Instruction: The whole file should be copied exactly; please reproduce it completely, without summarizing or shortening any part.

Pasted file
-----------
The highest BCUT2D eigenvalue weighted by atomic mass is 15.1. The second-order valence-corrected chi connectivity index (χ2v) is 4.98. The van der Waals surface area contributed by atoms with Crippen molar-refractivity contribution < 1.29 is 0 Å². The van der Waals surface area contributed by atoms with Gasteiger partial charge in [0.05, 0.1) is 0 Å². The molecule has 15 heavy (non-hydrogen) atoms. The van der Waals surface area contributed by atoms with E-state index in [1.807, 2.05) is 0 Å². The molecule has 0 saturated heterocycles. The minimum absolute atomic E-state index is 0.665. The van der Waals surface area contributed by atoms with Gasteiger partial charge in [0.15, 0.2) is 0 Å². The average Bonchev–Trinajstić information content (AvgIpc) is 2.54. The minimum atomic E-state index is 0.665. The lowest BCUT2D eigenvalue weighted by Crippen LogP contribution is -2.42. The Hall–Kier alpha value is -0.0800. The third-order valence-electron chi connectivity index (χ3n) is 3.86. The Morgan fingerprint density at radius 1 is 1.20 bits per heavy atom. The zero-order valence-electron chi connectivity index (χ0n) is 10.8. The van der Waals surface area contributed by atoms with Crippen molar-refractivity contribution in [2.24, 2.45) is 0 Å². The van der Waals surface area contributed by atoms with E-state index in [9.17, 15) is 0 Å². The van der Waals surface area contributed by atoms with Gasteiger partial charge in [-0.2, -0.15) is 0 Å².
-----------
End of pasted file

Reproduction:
The highest BCUT2D eigenvalue weighted by atomic mass is 15.1. The second-order valence-corrected chi connectivity index (χ2v) is 4.98. The van der Waals surface area contributed by atoms with Crippen molar-refractivity contribution < 1.29 is 0 Å². The van der Waals surface area contributed by atoms with Gasteiger partial charge in [0.05, 0.1) is 0 Å². The molecule has 15 heavy (non-hydrogen) atoms. The van der Waals surface area contributed by atoms with E-state index in [1.807, 2.05) is 0 Å². The molecule has 0 saturated heterocycles. The minimum absolute atomic E-state index is 0.665. The van der Waals surface area contributed by atoms with Gasteiger partial charge in [0.15, 0.2) is 0 Å². The average Bonchev–Trinajstić information content (AvgIpc) is 2.54. The minimum atomic E-state index is 0.665. The lowest BCUT2D eigenvalue weighted by Crippen LogP contribution is -2.42. The Hall–Kier alpha value is -0.0800. The third-order valence-electron chi connectivity index (χ3n) is 3.86. The Morgan fingerprint density at radius 1 is 1.20 bits per heavy atom. The zero-order valence-electron chi connectivity index (χ0n) is 10.8. The van der Waals surface area contributed by atoms with Crippen molar-refractivity contribution in [2.24, 2.45) is 0 Å². The van der Waals surface area contributed by atoms with E-state index in [9.17, 15) is 0 Å². The van der Waals surface area contributed by atoms with Gasteiger partial charge in [-0.2, -0.15) is 0 Å².